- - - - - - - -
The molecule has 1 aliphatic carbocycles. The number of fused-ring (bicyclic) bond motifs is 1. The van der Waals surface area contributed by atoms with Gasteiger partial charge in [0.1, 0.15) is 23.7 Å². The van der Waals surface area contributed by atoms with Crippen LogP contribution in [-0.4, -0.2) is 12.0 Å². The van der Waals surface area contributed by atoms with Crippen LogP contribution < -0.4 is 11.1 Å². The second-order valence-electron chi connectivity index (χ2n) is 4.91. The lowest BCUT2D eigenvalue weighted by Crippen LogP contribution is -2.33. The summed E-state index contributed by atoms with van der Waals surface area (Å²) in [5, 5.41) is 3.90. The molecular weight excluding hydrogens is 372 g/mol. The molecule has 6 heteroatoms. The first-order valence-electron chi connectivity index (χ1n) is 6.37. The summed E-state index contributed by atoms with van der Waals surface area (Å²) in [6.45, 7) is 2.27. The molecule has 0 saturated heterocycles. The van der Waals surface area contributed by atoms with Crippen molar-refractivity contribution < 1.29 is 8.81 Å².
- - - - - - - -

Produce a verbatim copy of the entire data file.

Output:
The molecule has 1 aliphatic carbocycles. The number of fused-ring (bicyclic) bond motifs is 1. The van der Waals surface area contributed by atoms with Gasteiger partial charge in [0.1, 0.15) is 23.7 Å². The van der Waals surface area contributed by atoms with Crippen LogP contribution in [-0.4, -0.2) is 12.0 Å². The van der Waals surface area contributed by atoms with Crippen LogP contribution < -0.4 is 11.1 Å². The second-order valence-electron chi connectivity index (χ2n) is 4.91. The lowest BCUT2D eigenvalue weighted by Crippen LogP contribution is -2.33. The summed E-state index contributed by atoms with van der Waals surface area (Å²) in [5, 5.41) is 3.90. The molecular weight excluding hydrogens is 372 g/mol. The molecule has 6 heteroatoms. The first-order valence-electron chi connectivity index (χ1n) is 6.37. The summed E-state index contributed by atoms with van der Waals surface area (Å²) in [6.45, 7) is 2.27. The molecule has 0 saturated heterocycles. The van der Waals surface area contributed by atoms with Crippen molar-refractivity contribution < 1.29 is 8.81 Å².